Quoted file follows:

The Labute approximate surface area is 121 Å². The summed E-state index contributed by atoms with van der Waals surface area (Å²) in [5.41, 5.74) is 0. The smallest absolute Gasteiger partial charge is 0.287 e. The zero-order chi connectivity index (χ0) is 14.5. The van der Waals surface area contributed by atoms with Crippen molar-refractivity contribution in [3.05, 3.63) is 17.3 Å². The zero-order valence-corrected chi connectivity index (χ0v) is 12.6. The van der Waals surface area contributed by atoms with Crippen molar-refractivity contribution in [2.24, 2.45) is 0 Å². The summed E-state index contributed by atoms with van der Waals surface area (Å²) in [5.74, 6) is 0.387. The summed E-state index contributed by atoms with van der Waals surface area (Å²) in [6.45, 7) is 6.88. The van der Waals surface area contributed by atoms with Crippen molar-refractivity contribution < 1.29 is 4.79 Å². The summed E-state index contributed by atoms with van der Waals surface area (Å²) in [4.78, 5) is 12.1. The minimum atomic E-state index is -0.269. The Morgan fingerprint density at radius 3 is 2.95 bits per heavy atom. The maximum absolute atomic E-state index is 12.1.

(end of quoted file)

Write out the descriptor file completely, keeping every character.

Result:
The Labute approximate surface area is 121 Å². The summed E-state index contributed by atoms with van der Waals surface area (Å²) in [5.41, 5.74) is 0. The smallest absolute Gasteiger partial charge is 0.287 e. The zero-order chi connectivity index (χ0) is 14.5. The van der Waals surface area contributed by atoms with Crippen molar-refractivity contribution in [3.05, 3.63) is 17.3 Å². The zero-order valence-corrected chi connectivity index (χ0v) is 12.6. The van der Waals surface area contributed by atoms with Crippen molar-refractivity contribution in [2.24, 2.45) is 0 Å². The summed E-state index contributed by atoms with van der Waals surface area (Å²) in [5.74, 6) is 0.387. The summed E-state index contributed by atoms with van der Waals surface area (Å²) in [6.45, 7) is 6.88. The van der Waals surface area contributed by atoms with Crippen molar-refractivity contribution < 1.29 is 4.79 Å². The summed E-state index contributed by atoms with van der Waals surface area (Å²) in [4.78, 5) is 12.1. The minimum atomic E-state index is -0.269. The Morgan fingerprint density at radius 3 is 2.95 bits per heavy atom. The maximum absolute atomic E-state index is 12.1.